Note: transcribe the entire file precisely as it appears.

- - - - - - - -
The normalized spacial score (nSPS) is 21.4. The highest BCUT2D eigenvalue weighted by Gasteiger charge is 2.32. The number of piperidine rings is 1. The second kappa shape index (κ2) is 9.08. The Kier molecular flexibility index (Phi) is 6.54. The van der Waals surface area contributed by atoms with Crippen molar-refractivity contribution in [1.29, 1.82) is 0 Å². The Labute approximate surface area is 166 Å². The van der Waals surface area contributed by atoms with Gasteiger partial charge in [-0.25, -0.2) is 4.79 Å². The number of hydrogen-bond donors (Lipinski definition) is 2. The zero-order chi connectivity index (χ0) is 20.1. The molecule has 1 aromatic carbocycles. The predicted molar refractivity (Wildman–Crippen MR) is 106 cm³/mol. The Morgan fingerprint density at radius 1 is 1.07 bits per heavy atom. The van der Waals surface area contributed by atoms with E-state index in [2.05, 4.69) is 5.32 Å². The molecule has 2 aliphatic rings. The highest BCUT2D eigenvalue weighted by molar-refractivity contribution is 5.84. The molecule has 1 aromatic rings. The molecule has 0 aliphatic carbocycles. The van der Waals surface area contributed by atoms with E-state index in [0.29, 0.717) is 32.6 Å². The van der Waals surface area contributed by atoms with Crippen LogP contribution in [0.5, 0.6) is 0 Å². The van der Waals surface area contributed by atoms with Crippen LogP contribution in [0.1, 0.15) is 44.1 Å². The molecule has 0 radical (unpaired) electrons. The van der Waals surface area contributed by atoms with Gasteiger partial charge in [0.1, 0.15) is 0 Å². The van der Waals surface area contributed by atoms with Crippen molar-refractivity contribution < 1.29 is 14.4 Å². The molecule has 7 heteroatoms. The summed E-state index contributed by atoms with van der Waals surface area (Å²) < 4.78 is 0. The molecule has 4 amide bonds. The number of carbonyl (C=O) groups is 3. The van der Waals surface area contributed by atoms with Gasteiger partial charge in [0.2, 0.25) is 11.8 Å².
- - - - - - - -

The normalized spacial score (nSPS) is 21.4. The highest BCUT2D eigenvalue weighted by Gasteiger charge is 2.32. The number of piperidine rings is 1. The second kappa shape index (κ2) is 9.08. The Kier molecular flexibility index (Phi) is 6.54. The van der Waals surface area contributed by atoms with Crippen molar-refractivity contribution in [1.29, 1.82) is 0 Å². The Labute approximate surface area is 166 Å². The van der Waals surface area contributed by atoms with Gasteiger partial charge in [-0.25, -0.2) is 4.79 Å². The number of hydrogen-bond donors (Lipinski definition) is 2. The zero-order chi connectivity index (χ0) is 20.1. The molecule has 1 aromatic carbocycles. The predicted molar refractivity (Wildman–Crippen MR) is 106 cm³/mol. The Morgan fingerprint density at radius 1 is 1.07 bits per heavy atom. The van der Waals surface area contributed by atoms with E-state index in [2.05, 4.69) is 5.32 Å². The molecule has 2 aliphatic rings. The highest BCUT2D eigenvalue weighted by molar-refractivity contribution is 5.84. The molecule has 1 aromatic rings. The molecule has 0 aliphatic carbocycles. The van der Waals surface area contributed by atoms with E-state index in [0.29, 0.717) is 32.6 Å². The van der Waals surface area contributed by atoms with Crippen LogP contribution in [0.5, 0.6) is 0 Å². The van der Waals surface area contributed by atoms with Crippen LogP contribution in [0.1, 0.15) is 44.1 Å². The molecule has 0 radical (unpaired) electrons. The van der Waals surface area contributed by atoms with Gasteiger partial charge in [0.1, 0.15) is 0 Å². The van der Waals surface area contributed by atoms with Crippen molar-refractivity contribution < 1.29 is 14.4 Å². The molecule has 7 heteroatoms. The summed E-state index contributed by atoms with van der Waals surface area (Å²) < 4.78 is 0. The molecule has 4 amide bonds. The number of carbonyl (C=O) groups is 3. The van der Waals surface area contributed by atoms with Gasteiger partial charge in [0.2, 0.25) is 11.8 Å².